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Interview with Steve Keen: A Computer Simulation of Monetary Dynamics - YouTube (11min)

The financial crisis that ran from 2007 to 2009 has been called a "Minsky Moment," meaning it offered a much-needed reminder to all economists of Hyman Minsky's neglected dictum that "capitalism is essentially a financial system."

But even with this reminder, it is hard to know what to do next, since it is difficult to express Minsky's vision using the standard equilibrium methods of economics. Arguably that is one reason that Minsky has remained a minority taste in economics. 

Steve Keen, a grantee of the Institute for New Economic Thinking, wants to change all that by developing a computer simulation tool that captures the monetary side of the economy in a realistic way, including its non-linear dynamic development over time.

Sepp Hasslberger's insight:

We might learn some surprising things about economics once this tool to analyse the monetary side of things, becomes available...

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You Can Only Be Against Basic Income Based On Morals, Not Evidence - Falkvinge on Infopolicy

You Can Only Be Against Basic Income Based On Morals, Not Evidence - Falkvinge on Infopolicy | Money News | Scoop.it
There are all sorts of arguments against giving everyone an unconditional minimum income. But the only one that stands up to reality is, "I don't like it."
Sepp Hasslberger's insight:

Basic income... 

"There is no catastrophic disincentive to work, or incentive to be lazy, like basic income opponents predict. Everyone does not start sitting around at home. People who are able to work and keep society running continue to do so."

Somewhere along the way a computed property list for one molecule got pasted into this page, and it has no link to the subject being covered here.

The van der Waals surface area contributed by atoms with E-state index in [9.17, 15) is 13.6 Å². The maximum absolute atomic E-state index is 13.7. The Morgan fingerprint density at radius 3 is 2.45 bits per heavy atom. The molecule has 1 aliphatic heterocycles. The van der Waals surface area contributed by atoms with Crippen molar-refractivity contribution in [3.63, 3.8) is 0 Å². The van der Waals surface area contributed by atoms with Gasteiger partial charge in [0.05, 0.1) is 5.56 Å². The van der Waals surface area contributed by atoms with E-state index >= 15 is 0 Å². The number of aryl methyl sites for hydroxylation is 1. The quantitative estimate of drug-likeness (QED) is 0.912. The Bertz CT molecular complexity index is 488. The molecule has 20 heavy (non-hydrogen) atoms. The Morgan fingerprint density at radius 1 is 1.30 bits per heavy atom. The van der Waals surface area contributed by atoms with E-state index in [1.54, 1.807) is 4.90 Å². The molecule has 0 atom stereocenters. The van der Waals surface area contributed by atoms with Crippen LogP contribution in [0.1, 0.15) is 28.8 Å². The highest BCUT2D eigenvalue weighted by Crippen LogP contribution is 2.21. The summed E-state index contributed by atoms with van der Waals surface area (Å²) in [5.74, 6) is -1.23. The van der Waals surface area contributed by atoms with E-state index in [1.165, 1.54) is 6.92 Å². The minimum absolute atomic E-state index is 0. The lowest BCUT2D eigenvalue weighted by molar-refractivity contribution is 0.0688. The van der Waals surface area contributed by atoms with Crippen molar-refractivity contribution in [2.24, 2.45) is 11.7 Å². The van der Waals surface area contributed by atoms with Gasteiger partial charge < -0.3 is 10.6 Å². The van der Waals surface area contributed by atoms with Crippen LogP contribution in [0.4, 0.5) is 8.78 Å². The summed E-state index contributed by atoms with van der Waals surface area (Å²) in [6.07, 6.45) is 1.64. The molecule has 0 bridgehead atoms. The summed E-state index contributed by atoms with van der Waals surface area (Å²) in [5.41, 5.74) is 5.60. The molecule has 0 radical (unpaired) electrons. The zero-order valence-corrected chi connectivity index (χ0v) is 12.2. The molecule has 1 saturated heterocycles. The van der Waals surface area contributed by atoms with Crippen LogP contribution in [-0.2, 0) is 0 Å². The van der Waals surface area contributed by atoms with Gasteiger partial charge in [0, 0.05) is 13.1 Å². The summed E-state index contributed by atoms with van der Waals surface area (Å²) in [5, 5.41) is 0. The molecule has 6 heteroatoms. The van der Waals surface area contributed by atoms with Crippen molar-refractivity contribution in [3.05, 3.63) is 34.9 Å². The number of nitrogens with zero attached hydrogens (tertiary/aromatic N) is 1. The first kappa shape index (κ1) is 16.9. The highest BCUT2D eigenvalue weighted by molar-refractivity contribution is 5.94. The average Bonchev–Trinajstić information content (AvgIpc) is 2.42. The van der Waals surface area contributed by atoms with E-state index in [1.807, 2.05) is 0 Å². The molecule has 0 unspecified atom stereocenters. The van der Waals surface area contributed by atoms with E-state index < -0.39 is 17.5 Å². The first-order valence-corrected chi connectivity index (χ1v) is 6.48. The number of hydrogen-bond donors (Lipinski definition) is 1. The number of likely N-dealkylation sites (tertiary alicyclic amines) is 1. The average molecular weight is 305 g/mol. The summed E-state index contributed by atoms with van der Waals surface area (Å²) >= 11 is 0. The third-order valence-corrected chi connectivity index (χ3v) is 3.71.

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International system of wealth extraction makes poor countries poorer, concentrates riches with the already rich

International system of wealth extraction makes poor countries poorer, concentrates riches with the already rich | Money News | Scoop.it

One of the early promises of neoliberal globalization was that it would bring prosperity to poor countries, drive development, and reduce inequalities, ultimately helping poor countries gradually converge with rich countries.


But exactly the opposite has happened. Globalization has made inequality worse, both between countries and within them.


If we want to put an end to poverty and extreme inequality, we need to dismantle the global wealth extraction system that draws our planet’s wealth to the rich at the expense of the poor.


We need to democratize the institutions that control global economic policy.


We need to put control of money creation and the money supply back in public hands...

Sepp Hasslberger's insight:

It's our monetary and economic system that's rigged to create ever greater inequality, and to concentrate resources and riches with those who already have them.